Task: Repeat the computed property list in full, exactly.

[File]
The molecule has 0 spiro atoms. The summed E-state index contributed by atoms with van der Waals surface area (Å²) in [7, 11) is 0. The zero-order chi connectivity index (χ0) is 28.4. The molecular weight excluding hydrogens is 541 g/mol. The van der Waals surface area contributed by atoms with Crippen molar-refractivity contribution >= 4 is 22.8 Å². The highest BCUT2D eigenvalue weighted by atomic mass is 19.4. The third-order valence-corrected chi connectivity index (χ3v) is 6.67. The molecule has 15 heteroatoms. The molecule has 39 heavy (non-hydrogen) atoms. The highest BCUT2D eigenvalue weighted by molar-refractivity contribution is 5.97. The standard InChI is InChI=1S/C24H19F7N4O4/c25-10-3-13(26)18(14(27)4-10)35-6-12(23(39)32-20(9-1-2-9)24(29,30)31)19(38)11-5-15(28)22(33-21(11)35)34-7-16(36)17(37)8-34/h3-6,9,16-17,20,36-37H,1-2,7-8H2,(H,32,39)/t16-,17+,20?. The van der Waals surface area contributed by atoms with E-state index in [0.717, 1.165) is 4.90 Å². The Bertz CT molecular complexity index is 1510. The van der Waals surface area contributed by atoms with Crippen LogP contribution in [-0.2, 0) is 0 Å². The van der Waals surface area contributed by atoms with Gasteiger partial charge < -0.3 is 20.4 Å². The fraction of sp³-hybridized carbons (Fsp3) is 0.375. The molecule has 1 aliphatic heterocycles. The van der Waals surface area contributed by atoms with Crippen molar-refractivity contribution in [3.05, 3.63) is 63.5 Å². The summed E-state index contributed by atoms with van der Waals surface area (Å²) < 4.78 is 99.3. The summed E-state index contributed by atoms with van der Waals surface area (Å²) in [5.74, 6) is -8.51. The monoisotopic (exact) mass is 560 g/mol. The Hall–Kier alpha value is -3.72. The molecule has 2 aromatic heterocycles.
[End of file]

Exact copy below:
The molecule has 0 spiro atoms. The summed E-state index contributed by atoms with van der Waals surface area (Å²) in [7, 11) is 0. The zero-order chi connectivity index (χ0) is 28.4. The molecular weight excluding hydrogens is 541 g/mol. The van der Waals surface area contributed by atoms with Crippen molar-refractivity contribution >= 4 is 22.8 Å². The highest BCUT2D eigenvalue weighted by atomic mass is 19.4. The third-order valence-corrected chi connectivity index (χ3v) is 6.67. The molecule has 15 heteroatoms. The molecule has 39 heavy (non-hydrogen) atoms. The highest BCUT2D eigenvalue weighted by molar-refractivity contribution is 5.97. The standard InChI is InChI=1S/C24H19F7N4O4/c25-10-3-13(26)18(14(27)4-10)35-6-12(23(39)32-20(9-1-2-9)24(29,30)31)19(38)11-5-15(28)22(33-21(11)35)34-7-16(36)17(37)8-34/h3-6,9,16-17,20,36-37H,1-2,7-8H2,(H,32,39)/t16-,17+,20?. The van der Waals surface area contributed by atoms with E-state index in [0.717, 1.165) is 4.90 Å². The Bertz CT molecular complexity index is 1510. The van der Waals surface area contributed by atoms with Crippen LogP contribution in [-0.2, 0) is 0 Å². The van der Waals surface area contributed by atoms with Gasteiger partial charge < -0.3 is 20.4 Å². The fraction of sp³-hybridized carbons (Fsp3) is 0.375. The molecule has 1 aliphatic heterocycles. The van der Waals surface area contributed by atoms with Crippen molar-refractivity contribution in [3.05, 3.63) is 63.5 Å². The summed E-state index contributed by atoms with van der Waals surface area (Å²) < 4.78 is 99.3. The summed E-state index contributed by atoms with van der Waals surface area (Å²) in [5.74, 6) is -8.51. The monoisotopic (exact) mass is 560 g/mol. The Hall–Kier alpha value is -3.72. The molecule has 2 aromatic heterocycles.